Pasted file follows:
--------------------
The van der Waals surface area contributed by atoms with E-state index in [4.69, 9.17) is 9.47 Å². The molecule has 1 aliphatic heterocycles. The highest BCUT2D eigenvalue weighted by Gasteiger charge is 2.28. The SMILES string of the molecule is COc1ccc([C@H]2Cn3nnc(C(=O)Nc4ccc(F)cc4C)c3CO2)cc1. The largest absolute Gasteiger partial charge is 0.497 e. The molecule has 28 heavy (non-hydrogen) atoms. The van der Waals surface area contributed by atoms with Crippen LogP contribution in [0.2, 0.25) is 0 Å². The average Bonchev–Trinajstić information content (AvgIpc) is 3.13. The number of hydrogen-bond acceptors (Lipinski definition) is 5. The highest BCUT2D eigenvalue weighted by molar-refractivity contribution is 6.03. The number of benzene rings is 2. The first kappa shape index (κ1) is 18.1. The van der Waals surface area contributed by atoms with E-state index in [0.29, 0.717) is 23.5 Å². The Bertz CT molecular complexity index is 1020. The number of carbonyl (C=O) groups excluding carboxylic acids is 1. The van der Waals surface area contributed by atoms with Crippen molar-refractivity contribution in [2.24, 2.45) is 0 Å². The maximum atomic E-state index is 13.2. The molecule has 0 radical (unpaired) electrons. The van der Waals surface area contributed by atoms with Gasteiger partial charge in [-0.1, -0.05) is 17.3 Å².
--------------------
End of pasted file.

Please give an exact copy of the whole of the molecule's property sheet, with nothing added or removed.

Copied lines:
The van der Waals surface area contributed by atoms with E-state index in [4.69, 9.17) is 9.47 Å². The molecule has 1 aliphatic heterocycles. The highest BCUT2D eigenvalue weighted by Gasteiger charge is 2.28. The SMILES string of the molecule is COc1ccc([C@H]2Cn3nnc(C(=O)Nc4ccc(F)cc4C)c3CO2)cc1. The largest absolute Gasteiger partial charge is 0.497 e. The molecule has 28 heavy (non-hydrogen) atoms. The van der Waals surface area contributed by atoms with Crippen LogP contribution in [0.2, 0.25) is 0 Å². The average Bonchev–Trinajstić information content (AvgIpc) is 3.13. The number of hydrogen-bond acceptors (Lipinski definition) is 5. The highest BCUT2D eigenvalue weighted by molar-refractivity contribution is 6.03. The number of benzene rings is 2. The first kappa shape index (κ1) is 18.1. The van der Waals surface area contributed by atoms with E-state index in [0.29, 0.717) is 23.5 Å². The Bertz CT molecular complexity index is 1020. The number of carbonyl (C=O) groups excluding carboxylic acids is 1. The van der Waals surface area contributed by atoms with Crippen molar-refractivity contribution in [2.24, 2.45) is 0 Å². The maximum atomic E-state index is 13.2. The molecule has 0 radical (unpaired) electrons. The van der Waals surface area contributed by atoms with Gasteiger partial charge in [-0.1, -0.05) is 17.3 Å².